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Putting Smartphones to Good Use: Early Warning Detection Systems for Lung Cancer and Ketosis/Diabetes

The new invention provides a convenient way for real-time detection of biomarkers in exhaled air.

While many diseases display no symptoms in the early stages, our immune systems will, nevertheless, defend our bodies from these unwanted invasions. By secreting early warning signals like blood, exhaled breath, sweat, tears, and urine, such signals can often be used as biomarkers to diagnose diseases early.

A new invention, involving the use of a smartphone, designed by Professor Jiang Changlong’s team from the Institute of Solid State Physics, Hefei Institutes of Physical Science, Chinese Academy of Sciences, attained visual detection analysis for lung cancer and ketosis/diabetes via different testing probes.

The study, published in Analytical Chemistry, describes a portable smartphone platform that is based on a single-particle dual-emissions ratio fluorescent probe that can visualise detection of isopropanol in exhaled breath to provide early warning of lung cancer risk, and another fluorescent probe that can adequately capture acetone in the blood as well as exhaled breath to warn ketosis/diabetes.

With two high-efficiency organic ratio fluorescent nanoprobes, the team was able to utilise the colour recognisers of smartphones to detect biomarkers in exhaled breath.

The researchers first developed corresponding ratio fluorescent probes to pinpoint acetone and isopropanol. Then they used 3D printing technology and a smartphone colour recogniser application to realise on-site, sensitive, and semi-quantitative visualisation of biomarkers.

Using the ratio fluorescence strategy, two different colours of fluorescence probes are mixed at an appropriate ratio. When a biomarker like isopropanol is present, it can react with the nicotinamide adenine dinucleotide (NAD+) in the probe and convert it into reduced nicotinamide adenine dinucleotide (NADH) through an enzymatic reaction. This electron transfer from isopropanol to NAD+ will give out a blue emission of NADH, which will turn the red carbon dots on the probe blue. Under optimum conditions, the probe can detect isopropanol levels as low as 4.45 nM. This lower detection limit allows for the early warning of human health.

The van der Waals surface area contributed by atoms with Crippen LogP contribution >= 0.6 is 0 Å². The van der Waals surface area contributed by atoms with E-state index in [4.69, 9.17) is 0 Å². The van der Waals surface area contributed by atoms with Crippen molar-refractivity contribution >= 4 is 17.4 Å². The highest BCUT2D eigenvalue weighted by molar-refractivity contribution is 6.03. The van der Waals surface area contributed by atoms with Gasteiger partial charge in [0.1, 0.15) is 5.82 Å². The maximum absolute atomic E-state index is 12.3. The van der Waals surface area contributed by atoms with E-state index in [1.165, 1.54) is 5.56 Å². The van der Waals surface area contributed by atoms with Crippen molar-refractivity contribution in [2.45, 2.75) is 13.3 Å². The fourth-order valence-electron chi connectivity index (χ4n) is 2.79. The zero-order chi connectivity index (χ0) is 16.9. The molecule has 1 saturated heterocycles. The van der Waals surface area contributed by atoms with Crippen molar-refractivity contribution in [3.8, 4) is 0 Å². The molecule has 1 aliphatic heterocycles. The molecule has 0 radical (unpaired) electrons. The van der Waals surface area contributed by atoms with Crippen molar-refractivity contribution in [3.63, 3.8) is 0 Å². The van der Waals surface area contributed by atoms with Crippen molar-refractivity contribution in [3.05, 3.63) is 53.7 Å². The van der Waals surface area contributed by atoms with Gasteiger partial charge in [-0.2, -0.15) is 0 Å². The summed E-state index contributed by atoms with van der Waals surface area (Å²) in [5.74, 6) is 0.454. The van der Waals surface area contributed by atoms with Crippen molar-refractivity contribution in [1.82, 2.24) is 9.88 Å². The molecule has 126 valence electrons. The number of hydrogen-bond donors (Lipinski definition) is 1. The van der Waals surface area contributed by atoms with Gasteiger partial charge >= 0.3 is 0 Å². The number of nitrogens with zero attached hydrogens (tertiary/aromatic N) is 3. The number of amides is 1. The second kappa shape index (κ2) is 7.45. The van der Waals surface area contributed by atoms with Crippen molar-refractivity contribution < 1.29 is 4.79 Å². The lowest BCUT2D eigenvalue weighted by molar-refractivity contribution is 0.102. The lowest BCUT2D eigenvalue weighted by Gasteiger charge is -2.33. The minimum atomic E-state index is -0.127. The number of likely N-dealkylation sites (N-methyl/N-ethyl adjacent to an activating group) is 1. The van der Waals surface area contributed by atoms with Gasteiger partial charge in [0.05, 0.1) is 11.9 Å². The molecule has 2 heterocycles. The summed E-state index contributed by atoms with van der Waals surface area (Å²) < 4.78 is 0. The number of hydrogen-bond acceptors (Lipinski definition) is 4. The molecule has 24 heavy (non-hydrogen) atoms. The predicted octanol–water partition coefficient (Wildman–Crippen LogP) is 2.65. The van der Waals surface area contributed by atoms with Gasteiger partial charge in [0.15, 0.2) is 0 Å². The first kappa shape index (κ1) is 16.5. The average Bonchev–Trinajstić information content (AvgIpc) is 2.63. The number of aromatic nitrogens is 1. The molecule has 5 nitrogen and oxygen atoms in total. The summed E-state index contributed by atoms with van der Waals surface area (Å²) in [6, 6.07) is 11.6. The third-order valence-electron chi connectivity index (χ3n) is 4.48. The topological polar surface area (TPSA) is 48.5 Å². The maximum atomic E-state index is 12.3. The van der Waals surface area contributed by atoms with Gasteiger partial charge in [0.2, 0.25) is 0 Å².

The team had prepared the ratio probe with carbon dots that pose low toxicity, high luminous efficiency, and organic fluorescent materials with a wide luminous colour range, easy modification of structure, and good tunability.

Combined with the fluorescence sensing platform prepared by the smartphone, it can perform on-site, fast, semi-quantitative, and visual detection.

This method describes a convenient way for real-time detection of biomarkers in exhaled air and is likely to see its applications in potential volatile biomarker research for preliminary monitoring and clinical diagnosis. [APBN]

Source: Yang et al. (2021). Portable Smartphone Platform Based on a Single Dual-Emissive Ratiometric Fluorescent Probe for Visual Detection of Isopropanol in Exhaled Breath. Analytical chemistry.